History Takes Flight

With a collection of more than 200 historic aircraft, the EAA Aviation Museum is a year-round destination, combining aviation's past with the promise of its exciting future.

1930 Lincoln PT-K - N275N

Location: Pioneer Airport

The Lincoln PT-K model was the next development of the Lincoln-Page PT, designed specifically as a flight training or low cost sport flying airplane. The “Page” had been dropped from the company name before the PT-K came out, so the “PT” stood for “Page Trainer”.

The PT-K was considered a well designed airplane from an aerodynamic standpoint in 1929, taking into account the mannerisms of a student pilot. The fuselage had a long moment arm for the tail surfaces, meant to desensitize the pitching and bucking of a nervous student pilot as he worked his way through the curriculum. In other words, the Lincoln was not too fussy and wouldn’t get all upset due to a little pilot error.

The PT-K was powered by a 100 hp Kinner K5, which could max out at 104 mph. It was no exceptional trick for the PT-K to perform a well rounded loop from level flight; there was really no need to dive and gain excessive speed to bring it around.

The structure of the PT series proved to be quite rugged. The original design had a split axle landing gear configuration with a shock absorbing bungee chord. The later design featured a stiff-legged rigid gear, coupled with low pressure airwheels. The low pressure airwheels had more than enough “give” in the sidewall so that no further shock absorption was needed.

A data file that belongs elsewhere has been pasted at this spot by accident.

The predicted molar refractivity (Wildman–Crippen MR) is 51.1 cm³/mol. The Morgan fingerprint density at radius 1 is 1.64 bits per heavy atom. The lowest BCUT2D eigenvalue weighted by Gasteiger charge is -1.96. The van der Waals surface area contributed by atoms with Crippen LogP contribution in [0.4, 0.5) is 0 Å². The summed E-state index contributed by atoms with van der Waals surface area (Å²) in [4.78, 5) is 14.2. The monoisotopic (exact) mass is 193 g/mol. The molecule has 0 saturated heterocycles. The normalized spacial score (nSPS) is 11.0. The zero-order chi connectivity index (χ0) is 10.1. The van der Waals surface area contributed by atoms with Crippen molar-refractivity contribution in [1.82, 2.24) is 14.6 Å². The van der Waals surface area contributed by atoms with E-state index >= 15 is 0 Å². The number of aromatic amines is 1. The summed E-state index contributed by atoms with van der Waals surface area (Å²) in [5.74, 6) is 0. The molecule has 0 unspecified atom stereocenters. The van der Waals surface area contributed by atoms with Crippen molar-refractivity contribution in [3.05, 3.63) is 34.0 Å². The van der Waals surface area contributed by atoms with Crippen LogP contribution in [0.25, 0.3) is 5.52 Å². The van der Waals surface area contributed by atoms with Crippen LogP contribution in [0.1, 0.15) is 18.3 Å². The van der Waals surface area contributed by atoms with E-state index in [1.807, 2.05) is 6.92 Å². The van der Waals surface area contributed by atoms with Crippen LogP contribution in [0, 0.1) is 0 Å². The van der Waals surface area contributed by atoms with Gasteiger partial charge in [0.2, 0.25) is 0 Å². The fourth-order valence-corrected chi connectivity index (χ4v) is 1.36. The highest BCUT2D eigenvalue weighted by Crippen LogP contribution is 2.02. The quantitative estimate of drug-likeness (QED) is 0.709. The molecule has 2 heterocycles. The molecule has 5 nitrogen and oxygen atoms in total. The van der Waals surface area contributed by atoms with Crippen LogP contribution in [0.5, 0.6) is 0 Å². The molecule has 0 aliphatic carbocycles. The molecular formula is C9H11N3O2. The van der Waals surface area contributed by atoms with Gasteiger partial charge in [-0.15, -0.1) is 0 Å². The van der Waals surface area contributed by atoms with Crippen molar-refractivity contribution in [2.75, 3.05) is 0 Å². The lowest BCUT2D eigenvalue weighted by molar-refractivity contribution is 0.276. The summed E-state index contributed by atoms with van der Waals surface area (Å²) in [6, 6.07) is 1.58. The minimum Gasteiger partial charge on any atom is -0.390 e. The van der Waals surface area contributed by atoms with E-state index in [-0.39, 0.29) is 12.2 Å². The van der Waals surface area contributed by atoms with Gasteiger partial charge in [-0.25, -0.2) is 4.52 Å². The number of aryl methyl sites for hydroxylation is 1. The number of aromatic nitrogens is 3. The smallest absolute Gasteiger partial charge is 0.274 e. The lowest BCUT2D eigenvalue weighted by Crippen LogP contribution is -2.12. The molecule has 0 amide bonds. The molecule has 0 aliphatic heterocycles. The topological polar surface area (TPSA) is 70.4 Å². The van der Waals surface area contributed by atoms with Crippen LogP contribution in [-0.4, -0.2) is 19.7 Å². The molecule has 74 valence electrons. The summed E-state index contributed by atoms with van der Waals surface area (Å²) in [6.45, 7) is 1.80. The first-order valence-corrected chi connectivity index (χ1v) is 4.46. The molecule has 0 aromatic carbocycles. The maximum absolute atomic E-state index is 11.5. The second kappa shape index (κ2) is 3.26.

The PT-K was available with a few options, including a metal propeller, a lightly framed fully enclosed canopy for cold weather flying, navigation lights, and engine starter. One other item available as an option was Bloxham “Safety Sticks”. This option allowed the instructor to disengage the student’s control stick if a student “froze” during the flight.

EAA’s PT-K was built in November 1930 as an open cockpit, two seat biplane. Norm Sten restored and flew the Lincoln PT-K for several years then donated it to the EAA in 1972. The AirVenture Museum flew the old Lincoln at Pioneer Airport for several years and used it for hand-propping demonstrations.

Maximum Speed

104 mph

Cruising Speed

85 mph

Landing Speed

38 mph

Rate of Climb

800 fpm


14,000 ft.

Absolute Ceiling

16,000 ft.


350 mi.


32 ft. 3 in.


25 ft. 7 in.


9 ft. 3 in.


60 in.

Empty Weight

1,170 lbs.

Gross Weight

1,765 lbs.

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